• With drilling completed you will need to very thoroughly clean the gear housing to remove any metal shavings along with the old grease.

  • To avoid getting water in the lower electric motor housing first unscrew the two screws that hold the electric motor housing to the gear housing.

  • The two parts of the device can then be separated by pulling them away from one another. The worm gear will come out of the housing.

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When separating the housings there are several parts that may come loose, including the gasket shown, as well as the metal bearing and plastic retainer that go over the smooth tip of the worm gear. Set these parts aside, making note of their original orientation for the reassembly.
  • When separating the housings there are several parts that may come loose, including the gasket shown, as well as the metal bearing and plastic retainer that go over the smooth tip of the worm gear.

  • Set these parts aside, making note of their original orientation for the reassembly.

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Use a de-greaser to carefully clean the entire gear housing to remove any metal shavings and old grease. Rinse thoroughly and then air dry. Use a de-greaser to carefully clean the entire gear housing to remove any metal shavings and old grease. Rinse thoroughly and then air dry.
  • Use a de-greaser to carefully clean the entire gear housing to remove any metal shavings and old grease. Rinse thoroughly and then air dry.

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Once dry, grease the large plastic gear and the worm gear on the motor with a synthetic grease such as silicone based SuperLube. Avoid petroleum greases such as vaseline or moly grease as they can damage plastic and rubber parts.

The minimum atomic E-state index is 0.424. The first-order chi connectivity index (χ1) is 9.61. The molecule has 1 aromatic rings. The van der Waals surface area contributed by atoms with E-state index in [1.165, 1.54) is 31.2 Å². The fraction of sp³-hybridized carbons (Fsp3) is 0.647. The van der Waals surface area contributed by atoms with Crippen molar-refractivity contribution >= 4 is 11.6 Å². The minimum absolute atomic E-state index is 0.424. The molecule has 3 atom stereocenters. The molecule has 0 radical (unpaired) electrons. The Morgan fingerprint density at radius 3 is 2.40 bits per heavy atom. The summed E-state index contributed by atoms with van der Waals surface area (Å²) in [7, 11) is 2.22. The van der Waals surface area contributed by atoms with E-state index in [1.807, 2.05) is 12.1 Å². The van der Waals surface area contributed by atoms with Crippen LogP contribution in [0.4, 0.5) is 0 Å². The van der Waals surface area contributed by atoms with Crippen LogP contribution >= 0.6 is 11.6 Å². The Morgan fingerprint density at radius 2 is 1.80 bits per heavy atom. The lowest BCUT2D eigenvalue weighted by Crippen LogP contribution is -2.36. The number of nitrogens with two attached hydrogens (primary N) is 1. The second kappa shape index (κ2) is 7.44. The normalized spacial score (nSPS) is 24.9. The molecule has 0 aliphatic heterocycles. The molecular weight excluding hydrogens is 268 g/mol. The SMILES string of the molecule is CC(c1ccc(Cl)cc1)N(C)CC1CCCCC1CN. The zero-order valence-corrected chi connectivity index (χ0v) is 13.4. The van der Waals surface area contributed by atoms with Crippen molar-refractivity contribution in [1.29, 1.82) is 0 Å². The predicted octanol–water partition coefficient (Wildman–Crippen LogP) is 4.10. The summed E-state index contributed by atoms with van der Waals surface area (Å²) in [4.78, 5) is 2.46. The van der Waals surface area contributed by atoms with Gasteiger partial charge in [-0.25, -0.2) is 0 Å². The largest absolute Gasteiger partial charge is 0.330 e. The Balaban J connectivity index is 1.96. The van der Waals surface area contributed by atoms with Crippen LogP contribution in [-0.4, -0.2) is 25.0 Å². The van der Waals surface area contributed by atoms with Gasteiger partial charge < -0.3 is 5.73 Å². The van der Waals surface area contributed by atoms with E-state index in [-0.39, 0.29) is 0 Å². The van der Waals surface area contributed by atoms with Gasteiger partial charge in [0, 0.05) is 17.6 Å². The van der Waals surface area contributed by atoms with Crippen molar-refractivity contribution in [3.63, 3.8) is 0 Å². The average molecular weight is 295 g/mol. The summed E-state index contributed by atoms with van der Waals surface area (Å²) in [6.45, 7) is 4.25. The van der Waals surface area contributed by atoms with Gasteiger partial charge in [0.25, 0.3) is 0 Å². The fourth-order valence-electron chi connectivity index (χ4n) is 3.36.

• Once dry, grease the large plastic gear and the worm gear on the motor with a synthetic grease such as silicone based SuperLube. Avoid petroleum greases such as vaseline or moly grease as they can damage plastic and rubber parts.

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On this style of motor, the electric motor is enclosed in the metal housing. It can be cleaned by first removing the plastic plugs in the two holes at the bottom of the motor.
  • On this style of motor, the electric motor is enclosed in the metal housing. It can be cleaned by first removing the plastic plugs in the two holes at the bottom of the motor.

  • Once open you can liberally spray the inside of this housing with electrical cleaner and the allow it to drip/air dry.

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Find a suitable replacement screw for the rivets that were drilled out. In this case, a small screw that would normally be used for an internal computer hard drive seemed to fit the bill well.
  • Find a suitable replacement screw for the rivets that were drilled out. In this case, a small screw that would normally be used for an internal computer hard drive seemed to fit the bill well.

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Finish by reattaching the two housings together, and then attaching the cover with your new screws.
  • Finish by reattaching the two housings together, and then attaching the cover with your new screws.

  • In this situation, the metal remaining after the rivets were drilled out was just soft enough that the screws bit in to the metal and tapped their own thread. If necessary the holes can be tapped with a thread tapping tool to allow for new screws to be installed.

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Conclusion

Once you've reattached the cover with the new screws the motor can be re-installed in to the regulator.

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Nicolas Siemsen